The setting for this path in Golden Gate Park, San Francisco is deceiving. The log steps are too far apart to accommodate the stride of a normal person. A seven-footer might be able to negotiate them, but the rest of us will have our feet sink into redwood chips, accentuating the long reach to the next log. Much of life can be like this path–seemingly simple tasks are fraught with unexpected setbacks. For example, I was making a seven-foot high quilt ladder this week. I was about to secure the last rung with a nail gun when I hit a knot that sent the nail sideways. Two subsequent attempts met with the same fate. This craft project, made with $6 worth of materials, was almost completed in record time, instead, it had become a cheap wood disaster. Fortunately, it was only a hobby experience.
Every tunnel needs a light at the end, the way out. We aren’t designed to live in darkness, so we thirst for signs that will show us how to illuminate our lives. Yesterday the pastor in Sutherland Springs, Texas asked the community to choose light over darkness in the aftermath of a devil’s massacre. The choice, if that’s what it is, may be a moment of pure symbolism that doesn’t alter the fact that you should look both ways before crossing the street. The alternative, to live with hate and revenge, is a darkness that drapes any horrific act of killing. We really have no choice but to go towards the light, the way out.
Today is Veteran’s Day n the U.S.A. I’m a veteran as is my brother as well as our parents, both deceased, who fought in WWII. Dad was a squadron leader and navigator on a B-17, the Windy Lou, while mom, a nurse, took care of the wounded. I think of my parents today and the long years of sacrifices they made while in uniform. My parents rarely discussed the war when I was growing up and when they did, the conversation was masked with words about bad food and shore leave. Some of the horrors they experienced weren’t revealed to me until I was an adult–like short bursts of gunfire, the graphic accounts were stated quickly, then left to echo in my memory.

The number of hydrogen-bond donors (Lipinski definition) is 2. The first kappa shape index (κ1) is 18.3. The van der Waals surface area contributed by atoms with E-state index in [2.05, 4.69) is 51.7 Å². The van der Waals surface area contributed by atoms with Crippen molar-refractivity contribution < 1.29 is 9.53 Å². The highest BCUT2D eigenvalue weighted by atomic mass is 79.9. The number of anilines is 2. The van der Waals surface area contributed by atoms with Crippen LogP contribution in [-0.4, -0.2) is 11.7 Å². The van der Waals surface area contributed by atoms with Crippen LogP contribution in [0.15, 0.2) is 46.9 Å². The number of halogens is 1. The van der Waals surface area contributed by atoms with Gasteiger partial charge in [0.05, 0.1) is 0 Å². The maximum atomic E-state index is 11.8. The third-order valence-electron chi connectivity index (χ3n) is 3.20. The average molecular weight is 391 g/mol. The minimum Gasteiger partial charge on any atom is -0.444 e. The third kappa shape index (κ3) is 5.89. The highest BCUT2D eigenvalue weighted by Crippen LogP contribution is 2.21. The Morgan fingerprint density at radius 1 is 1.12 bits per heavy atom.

I like the curve of land and water called Whalers Cove at Point Lobos. There are wooden benches by the trail where you can sit and watch the tide roll in. I’ve been here many times and noticed that people don’t stay seated for very long. I’m guilty of the same behavior. I’d like to get to the point where I don’t think about how long I’ve been sitting.
We should take more “stops” in life, moments when we pause to consider what’s important to us and others.
I was walking down this road lined with parked cars and coastal vegetation. I’ve been on this “path” many times, so I had a sense of what to expect. But this time there was a human figure in the distance. With each step I took the figure grew larger in the middle of the road. I ignored the scenery on the sides, instead, concentrating on this stationary person. I was closing in on a man on a cell phone. Hadn’t expected that result. Why was he talking in the middle of the road? He avoided eye contact with me as he continued his conversation while I passed. I caught a burst of words that tied everything together–the why of he was there. I stopped, looked both ways and crossed a main street. Life goes on with its array of choices and the energy of people trying to make the pieces fit when they will not.
It was windy in Sacramento yesterday, releasing leaves from trees in an early sign that fall was coming. One leaf was caught in the wires of a baseball backstop. I imagine it will have more company today.
I look forward to the change of seasons, especially fall. The air becomes crisp and shadows grow long in the afternoon. Unfortunately, the news of the day continues to be tragic to a point where it is difficult to ignore events that reinforce this sense of helplessness in our abilities to change life for the better. We must not let ourselves become leaves caught in a wire backstop.